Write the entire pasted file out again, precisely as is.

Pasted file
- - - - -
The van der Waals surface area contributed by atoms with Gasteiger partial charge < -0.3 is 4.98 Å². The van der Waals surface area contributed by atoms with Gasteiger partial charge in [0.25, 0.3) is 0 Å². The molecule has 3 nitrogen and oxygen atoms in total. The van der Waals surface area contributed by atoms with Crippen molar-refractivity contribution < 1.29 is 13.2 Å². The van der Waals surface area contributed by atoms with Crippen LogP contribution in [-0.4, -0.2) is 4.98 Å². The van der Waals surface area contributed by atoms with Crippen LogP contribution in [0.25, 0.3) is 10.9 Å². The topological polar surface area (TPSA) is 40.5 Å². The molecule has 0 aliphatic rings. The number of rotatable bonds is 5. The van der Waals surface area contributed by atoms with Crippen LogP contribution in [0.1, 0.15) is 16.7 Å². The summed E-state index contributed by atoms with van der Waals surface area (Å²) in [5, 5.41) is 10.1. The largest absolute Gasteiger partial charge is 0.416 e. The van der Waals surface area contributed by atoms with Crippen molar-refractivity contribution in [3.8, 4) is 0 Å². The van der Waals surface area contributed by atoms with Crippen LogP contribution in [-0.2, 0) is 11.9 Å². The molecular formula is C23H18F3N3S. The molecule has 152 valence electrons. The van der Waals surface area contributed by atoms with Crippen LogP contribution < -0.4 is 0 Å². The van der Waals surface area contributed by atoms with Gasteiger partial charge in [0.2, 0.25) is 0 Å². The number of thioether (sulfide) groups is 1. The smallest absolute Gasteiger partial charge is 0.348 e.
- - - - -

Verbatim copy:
The van der Waals surface area contributed by atoms with Gasteiger partial charge < -0.3 is 4.98 Å². The van der Waals surface area contributed by atoms with Gasteiger partial charge in [0.25, 0.3) is 0 Å². The molecule has 3 nitrogen and oxygen atoms in total. The van der Waals surface area contributed by atoms with Crippen molar-refractivity contribution < 1.29 is 13.2 Å². The van der Waals surface area contributed by atoms with Crippen LogP contribution in [-0.4, -0.2) is 4.98 Å². The van der Waals surface area contributed by atoms with Crippen LogP contribution in [0.25, 0.3) is 10.9 Å². The topological polar surface area (TPSA) is 40.5 Å². The molecule has 0 aliphatic rings. The number of rotatable bonds is 5. The van der Waals surface area contributed by atoms with Crippen LogP contribution in [0.1, 0.15) is 16.7 Å². The summed E-state index contributed by atoms with van der Waals surface area (Å²) in [5, 5.41) is 10.1. The largest absolute Gasteiger partial charge is 0.416 e. The van der Waals surface area contributed by atoms with Crippen molar-refractivity contribution in [3.8, 4) is 0 Å². The van der Waals surface area contributed by atoms with Crippen LogP contribution in [-0.2, 0) is 11.9 Å². The molecular formula is C23H18F3N3S. The molecule has 152 valence electrons. The van der Waals surface area contributed by atoms with Crippen LogP contribution < -0.4 is 0 Å². The van der Waals surface area contributed by atoms with Gasteiger partial charge in [0.2, 0.25) is 0 Å². The number of thioether (sulfide) groups is 1. The smallest absolute Gasteiger partial charge is 0.348 e.